Rod and Karen discuss a police officer killing another young black man, Sara Stokes DV, married couple finds out they’re brother and sister, Black Jesus boycott, Kim K book, Beyonce pic, Drones to bomb ISIS, Man gets knocked out confronting street harassers, praying discount discontinued, black face South Africans, GOP troll, black kids seen as adults, cops call on son for watching porn, church won’t bury gay man, donut eating contest winner, massage parlor busted and sword ratchetness.
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A few points:
What’s apparent yet again is the different worlds white America and black America experience. One of the funniest yet saddest revelations of this to me happened a few years back. My criminal law professor was discussing the range between police having a conversation with you and a full blown detention/arrest. He asked the class, a racially mixed group, “how many of you know that if a policeman starts questioning you during a consensual encounter, you can just turn around and walk away?” Instantly, we black students broke out laughing at the very idea of a “consensual encounter” with the police, much less daring to turn your back on the cops and walk away merely because you had the “right” to. Meanwhile, the white kids were glancing around puzzled like “of course you can walk away!” It was like a Chappelle skit.
Not only is it a difference in how we view police encounters, but how we view each other. Black people routinely share in issues or events that affect white Americans (any of the mass shootings, or the Boston Marathon terrorist attack, for example). We automatically regard them as fellow citizens, and what happens to them could conceivably happen to any of us. But there’s a segment of white America that views things like Ferguson as “black issues,” or worse, don’t see victims like trayvon or mike brown as fellow citizens or even human. I bet if those same Ferguson police were dressed military style, but instead of trying to ban peaceful protests they were going door to door and rounding up people’s guns, it would be ALL OVER Fox News.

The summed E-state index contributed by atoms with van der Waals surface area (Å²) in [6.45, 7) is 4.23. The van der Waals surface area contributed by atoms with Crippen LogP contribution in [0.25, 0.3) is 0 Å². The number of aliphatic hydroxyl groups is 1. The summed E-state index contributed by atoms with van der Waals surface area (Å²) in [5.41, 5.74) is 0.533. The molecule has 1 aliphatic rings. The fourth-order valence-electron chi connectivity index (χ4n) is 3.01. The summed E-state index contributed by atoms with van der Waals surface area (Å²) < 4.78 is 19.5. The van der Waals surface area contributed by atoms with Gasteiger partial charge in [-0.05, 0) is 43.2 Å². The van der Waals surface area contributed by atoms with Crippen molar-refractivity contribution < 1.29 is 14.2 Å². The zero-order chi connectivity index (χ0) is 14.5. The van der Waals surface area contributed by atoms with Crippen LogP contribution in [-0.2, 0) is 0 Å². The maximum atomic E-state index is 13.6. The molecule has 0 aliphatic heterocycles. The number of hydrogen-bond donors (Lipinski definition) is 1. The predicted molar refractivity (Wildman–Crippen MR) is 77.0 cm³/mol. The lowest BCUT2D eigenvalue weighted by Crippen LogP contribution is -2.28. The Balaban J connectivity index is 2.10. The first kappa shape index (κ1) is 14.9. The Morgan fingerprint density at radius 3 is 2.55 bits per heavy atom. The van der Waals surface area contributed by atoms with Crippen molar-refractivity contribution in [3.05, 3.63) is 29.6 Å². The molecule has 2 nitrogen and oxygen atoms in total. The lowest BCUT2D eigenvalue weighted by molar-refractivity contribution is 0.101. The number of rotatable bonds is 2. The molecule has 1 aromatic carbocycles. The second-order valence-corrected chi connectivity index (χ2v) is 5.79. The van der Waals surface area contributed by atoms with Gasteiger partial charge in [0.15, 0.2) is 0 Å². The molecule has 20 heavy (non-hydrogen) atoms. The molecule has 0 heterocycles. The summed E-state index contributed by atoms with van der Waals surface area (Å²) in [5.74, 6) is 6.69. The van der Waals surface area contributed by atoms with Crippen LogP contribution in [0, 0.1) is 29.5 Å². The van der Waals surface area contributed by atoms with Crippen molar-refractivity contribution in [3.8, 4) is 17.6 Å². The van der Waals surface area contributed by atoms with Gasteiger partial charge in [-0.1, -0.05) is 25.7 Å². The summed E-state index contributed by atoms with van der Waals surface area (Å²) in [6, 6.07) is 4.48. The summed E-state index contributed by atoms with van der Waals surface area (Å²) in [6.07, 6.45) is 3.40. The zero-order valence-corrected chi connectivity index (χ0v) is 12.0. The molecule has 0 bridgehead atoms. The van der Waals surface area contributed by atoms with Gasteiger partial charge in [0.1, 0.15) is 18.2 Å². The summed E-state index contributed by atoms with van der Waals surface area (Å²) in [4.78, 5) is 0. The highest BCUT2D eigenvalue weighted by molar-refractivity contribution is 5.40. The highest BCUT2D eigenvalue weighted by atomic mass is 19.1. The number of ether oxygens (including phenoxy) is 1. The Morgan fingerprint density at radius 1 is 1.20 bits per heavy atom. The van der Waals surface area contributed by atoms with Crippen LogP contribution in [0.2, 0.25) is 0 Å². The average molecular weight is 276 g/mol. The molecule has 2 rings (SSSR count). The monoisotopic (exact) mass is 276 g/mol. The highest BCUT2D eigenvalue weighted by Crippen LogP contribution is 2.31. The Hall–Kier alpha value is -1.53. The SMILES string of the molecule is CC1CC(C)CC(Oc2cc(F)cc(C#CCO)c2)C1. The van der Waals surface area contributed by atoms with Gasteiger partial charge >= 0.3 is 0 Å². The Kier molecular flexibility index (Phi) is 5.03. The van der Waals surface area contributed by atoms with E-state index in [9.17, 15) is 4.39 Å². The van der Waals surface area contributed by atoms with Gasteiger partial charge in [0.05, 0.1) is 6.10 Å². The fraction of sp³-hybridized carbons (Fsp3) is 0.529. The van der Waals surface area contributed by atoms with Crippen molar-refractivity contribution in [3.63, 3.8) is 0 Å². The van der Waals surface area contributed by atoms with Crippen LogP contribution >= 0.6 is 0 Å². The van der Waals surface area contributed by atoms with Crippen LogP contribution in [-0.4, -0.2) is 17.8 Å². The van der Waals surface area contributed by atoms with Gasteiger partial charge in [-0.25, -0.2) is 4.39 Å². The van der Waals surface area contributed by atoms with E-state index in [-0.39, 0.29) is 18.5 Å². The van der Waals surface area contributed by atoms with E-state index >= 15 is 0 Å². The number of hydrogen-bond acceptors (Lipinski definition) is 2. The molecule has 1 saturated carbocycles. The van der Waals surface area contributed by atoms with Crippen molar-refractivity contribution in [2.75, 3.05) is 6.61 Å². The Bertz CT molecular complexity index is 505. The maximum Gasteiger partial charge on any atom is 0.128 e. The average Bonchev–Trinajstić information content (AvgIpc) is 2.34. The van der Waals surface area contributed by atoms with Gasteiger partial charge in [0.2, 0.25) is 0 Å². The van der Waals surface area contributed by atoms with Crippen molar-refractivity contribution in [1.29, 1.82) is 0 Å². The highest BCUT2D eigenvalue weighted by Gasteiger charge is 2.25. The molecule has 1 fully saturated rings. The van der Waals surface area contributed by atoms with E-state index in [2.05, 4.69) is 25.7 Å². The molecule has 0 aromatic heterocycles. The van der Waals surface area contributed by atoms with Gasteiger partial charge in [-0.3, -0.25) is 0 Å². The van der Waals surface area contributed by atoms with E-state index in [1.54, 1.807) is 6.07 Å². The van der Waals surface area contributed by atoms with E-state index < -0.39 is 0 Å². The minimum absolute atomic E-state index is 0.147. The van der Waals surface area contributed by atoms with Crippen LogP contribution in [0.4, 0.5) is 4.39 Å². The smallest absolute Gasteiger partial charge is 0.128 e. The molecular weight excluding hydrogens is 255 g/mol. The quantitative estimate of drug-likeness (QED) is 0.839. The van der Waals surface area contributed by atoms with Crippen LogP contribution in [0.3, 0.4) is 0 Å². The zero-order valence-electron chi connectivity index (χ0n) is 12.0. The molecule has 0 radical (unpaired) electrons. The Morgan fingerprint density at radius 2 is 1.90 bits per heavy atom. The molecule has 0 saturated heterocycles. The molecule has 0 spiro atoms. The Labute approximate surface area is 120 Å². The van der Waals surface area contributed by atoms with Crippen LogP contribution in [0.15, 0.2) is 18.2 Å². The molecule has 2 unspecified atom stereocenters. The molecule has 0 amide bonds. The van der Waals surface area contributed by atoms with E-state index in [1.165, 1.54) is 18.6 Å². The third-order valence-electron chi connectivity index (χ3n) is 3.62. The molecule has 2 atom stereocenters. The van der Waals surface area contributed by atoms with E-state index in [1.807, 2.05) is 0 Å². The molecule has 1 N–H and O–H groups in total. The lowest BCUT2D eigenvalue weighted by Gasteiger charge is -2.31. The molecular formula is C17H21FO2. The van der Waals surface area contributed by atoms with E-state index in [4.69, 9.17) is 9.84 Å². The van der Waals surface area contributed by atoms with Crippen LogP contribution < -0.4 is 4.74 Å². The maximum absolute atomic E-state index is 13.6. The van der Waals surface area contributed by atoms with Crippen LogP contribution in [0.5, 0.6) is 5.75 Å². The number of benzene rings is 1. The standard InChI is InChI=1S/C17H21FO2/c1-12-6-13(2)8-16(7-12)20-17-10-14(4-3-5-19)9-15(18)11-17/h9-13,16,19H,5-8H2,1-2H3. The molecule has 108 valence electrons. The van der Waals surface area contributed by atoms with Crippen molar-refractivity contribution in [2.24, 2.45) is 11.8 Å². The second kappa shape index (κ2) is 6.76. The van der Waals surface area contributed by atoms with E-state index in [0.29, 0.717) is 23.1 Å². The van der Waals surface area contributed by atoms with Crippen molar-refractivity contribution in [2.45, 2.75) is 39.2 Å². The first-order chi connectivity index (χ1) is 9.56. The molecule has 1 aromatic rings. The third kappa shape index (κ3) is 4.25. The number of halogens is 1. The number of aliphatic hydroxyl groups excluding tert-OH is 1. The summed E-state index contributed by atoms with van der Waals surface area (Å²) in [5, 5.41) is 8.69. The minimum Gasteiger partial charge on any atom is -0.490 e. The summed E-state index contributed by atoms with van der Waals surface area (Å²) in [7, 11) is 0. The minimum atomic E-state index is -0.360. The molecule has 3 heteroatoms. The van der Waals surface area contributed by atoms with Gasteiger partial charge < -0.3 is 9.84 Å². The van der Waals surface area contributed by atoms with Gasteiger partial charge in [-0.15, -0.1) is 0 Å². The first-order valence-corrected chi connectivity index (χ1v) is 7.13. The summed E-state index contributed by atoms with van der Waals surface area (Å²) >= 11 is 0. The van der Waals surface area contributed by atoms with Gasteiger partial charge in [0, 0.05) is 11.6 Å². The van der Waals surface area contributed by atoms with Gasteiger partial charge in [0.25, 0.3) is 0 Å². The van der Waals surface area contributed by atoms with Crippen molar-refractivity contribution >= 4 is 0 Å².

You hear the police defenders rush in and say, “well not all cops are bad.” The irony in telling black people that they shouldn’t profile policemen just because of the uniform they wear doesn’t seem to register. And when hearing people say we should understand the position the police are in while totally disregarding that racial profiling by those police can create encounters that cause civil rights violations or even death, it’s obvious they’re willfully disregarding our humanity and the rights it supposedly grants.
And since we’re something less than human, many people will believe the police report or the cop’s word without a second thought while being immediately skeptical of a black guy’s side. I mean, beyond every black person having a police encounter story, I KNOW almost everyone, even non blacks, has a story where the police pulled them over for a disputed speeding ticket or something. How the police can be questioned in something small like that yet get unquestioned benefit of the doubt in something much more serious is baffling.